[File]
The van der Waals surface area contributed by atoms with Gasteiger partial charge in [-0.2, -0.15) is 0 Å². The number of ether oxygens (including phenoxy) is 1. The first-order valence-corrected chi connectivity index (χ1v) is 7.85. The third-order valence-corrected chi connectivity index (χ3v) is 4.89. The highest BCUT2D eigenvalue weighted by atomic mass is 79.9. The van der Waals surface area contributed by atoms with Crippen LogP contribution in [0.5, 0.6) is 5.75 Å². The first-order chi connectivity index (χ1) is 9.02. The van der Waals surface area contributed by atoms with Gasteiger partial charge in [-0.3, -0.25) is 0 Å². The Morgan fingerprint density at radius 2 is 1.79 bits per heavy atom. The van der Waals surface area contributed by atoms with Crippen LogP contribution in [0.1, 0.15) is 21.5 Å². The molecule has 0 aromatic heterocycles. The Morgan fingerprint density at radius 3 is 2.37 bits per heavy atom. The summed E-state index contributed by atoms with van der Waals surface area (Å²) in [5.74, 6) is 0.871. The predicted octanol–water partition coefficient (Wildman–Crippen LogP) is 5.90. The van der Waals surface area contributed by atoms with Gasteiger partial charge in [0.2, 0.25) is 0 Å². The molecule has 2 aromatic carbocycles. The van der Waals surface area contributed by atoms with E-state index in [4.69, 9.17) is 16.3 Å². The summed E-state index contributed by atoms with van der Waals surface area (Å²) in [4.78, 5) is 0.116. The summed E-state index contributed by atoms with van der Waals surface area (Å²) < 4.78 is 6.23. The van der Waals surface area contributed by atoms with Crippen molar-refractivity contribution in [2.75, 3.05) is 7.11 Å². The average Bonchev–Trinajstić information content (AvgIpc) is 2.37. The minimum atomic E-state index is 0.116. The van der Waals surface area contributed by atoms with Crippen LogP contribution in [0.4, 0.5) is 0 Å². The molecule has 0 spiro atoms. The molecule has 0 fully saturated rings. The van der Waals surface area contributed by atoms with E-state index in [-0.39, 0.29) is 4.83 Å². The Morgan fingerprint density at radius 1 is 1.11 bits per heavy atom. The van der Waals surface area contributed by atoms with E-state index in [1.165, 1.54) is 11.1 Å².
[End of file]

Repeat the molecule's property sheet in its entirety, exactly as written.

The van der Waals surface area contributed by atoms with Gasteiger partial charge in [-0.2, -0.15) is 0 Å². The number of ether oxygens (including phenoxy) is 1. The first-order valence-corrected chi connectivity index (χ1v) is 7.85. The third-order valence-corrected chi connectivity index (χ3v) is 4.89. The highest BCUT2D eigenvalue weighted by atomic mass is 79.9. The van der Waals surface area contributed by atoms with Crippen LogP contribution in [0.5, 0.6) is 5.75 Å². The first-order chi connectivity index (χ1) is 9.02. The van der Waals surface area contributed by atoms with Gasteiger partial charge in [-0.3, -0.25) is 0 Å². The Morgan fingerprint density at radius 2 is 1.79 bits per heavy atom. The van der Waals surface area contributed by atoms with Crippen LogP contribution in [0.1, 0.15) is 21.5 Å². The molecule has 0 aromatic heterocycles. The Morgan fingerprint density at radius 3 is 2.37 bits per heavy atom. The summed E-state index contributed by atoms with van der Waals surface area (Å²) in [5.74, 6) is 0.871. The predicted octanol–water partition coefficient (Wildman–Crippen LogP) is 5.90. The van der Waals surface area contributed by atoms with Gasteiger partial charge in [0.2, 0.25) is 0 Å². The molecule has 2 aromatic carbocycles. The van der Waals surface area contributed by atoms with E-state index in [4.69, 9.17) is 16.3 Å². The summed E-state index contributed by atoms with van der Waals surface area (Å²) in [4.78, 5) is 0.116. The summed E-state index contributed by atoms with van der Waals surface area (Å²) < 4.78 is 6.23. The van der Waals surface area contributed by atoms with Crippen molar-refractivity contribution in [2.75, 3.05) is 7.11 Å². The average Bonchev–Trinajstić information content (AvgIpc) is 2.37. The minimum atomic E-state index is 0.116. The van der Waals surface area contributed by atoms with Crippen LogP contribution in [0.4, 0.5) is 0 Å². The molecule has 0 spiro atoms. The molecule has 0 fully saturated rings. The van der Waals surface area contributed by atoms with E-state index in [-0.39, 0.29) is 4.83 Å². The Morgan fingerprint density at radius 1 is 1.11 bits per heavy atom. The van der Waals surface area contributed by atoms with E-state index in [1.165, 1.54) is 11.1 Å².